A worker representative in the boardroom is an option for companies under the UK’s new, revised governance code. A survey by ICSA reveals that other options will prove more popular.
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One of the current hot topics in the governance world is that of workers on boards. Like so many other issues in our society at the moment, this has become the focus of polarised debate.
Those who support the idea point to several reasons: the successful adoption of a works council or supervisory board model in a number of European countries; that employees are such a significant stakeholder in the activities and success of the company; and the belief that they will add value to the deliberations in the boardroom.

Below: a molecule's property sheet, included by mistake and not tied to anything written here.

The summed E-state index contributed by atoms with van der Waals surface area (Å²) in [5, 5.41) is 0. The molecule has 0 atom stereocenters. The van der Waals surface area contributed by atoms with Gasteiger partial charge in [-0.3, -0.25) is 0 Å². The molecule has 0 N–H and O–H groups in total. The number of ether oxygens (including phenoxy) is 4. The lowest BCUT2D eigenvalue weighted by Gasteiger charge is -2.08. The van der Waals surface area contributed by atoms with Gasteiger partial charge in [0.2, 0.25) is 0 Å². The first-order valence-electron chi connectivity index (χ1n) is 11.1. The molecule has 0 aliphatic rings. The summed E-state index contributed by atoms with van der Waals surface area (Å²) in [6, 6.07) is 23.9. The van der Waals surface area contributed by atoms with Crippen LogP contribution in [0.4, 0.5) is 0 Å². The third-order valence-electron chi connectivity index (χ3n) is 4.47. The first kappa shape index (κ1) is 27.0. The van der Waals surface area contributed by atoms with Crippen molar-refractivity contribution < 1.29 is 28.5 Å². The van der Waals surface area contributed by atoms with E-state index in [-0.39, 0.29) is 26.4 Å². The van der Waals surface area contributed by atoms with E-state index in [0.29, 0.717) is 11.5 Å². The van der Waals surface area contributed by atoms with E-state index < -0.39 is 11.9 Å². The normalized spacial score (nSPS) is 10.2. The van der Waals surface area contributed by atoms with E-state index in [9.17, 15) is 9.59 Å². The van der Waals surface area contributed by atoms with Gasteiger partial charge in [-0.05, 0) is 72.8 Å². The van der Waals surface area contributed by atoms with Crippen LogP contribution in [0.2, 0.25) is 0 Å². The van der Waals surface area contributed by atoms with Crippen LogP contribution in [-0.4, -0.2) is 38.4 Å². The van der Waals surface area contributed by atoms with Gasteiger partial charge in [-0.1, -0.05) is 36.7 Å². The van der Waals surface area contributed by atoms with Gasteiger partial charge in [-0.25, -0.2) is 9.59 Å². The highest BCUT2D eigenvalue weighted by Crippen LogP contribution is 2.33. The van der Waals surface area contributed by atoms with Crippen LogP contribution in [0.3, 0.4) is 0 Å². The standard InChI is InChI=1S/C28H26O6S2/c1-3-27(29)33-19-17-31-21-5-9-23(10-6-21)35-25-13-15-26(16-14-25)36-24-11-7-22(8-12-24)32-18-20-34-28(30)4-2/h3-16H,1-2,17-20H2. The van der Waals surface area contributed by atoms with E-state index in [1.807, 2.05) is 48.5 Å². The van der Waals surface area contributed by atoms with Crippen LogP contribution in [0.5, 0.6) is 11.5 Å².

Some go further and regard the presence of workers on the board or, perhaps especially, the remuneration committee, as a pan
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Comment: Negotiations to leave the EU have proved enormously complex and have exposed major fault lines in British politics. But the process has also been instructive about the challenges and principles of leadership. Our commentators discuss the lessons they take from events so far.
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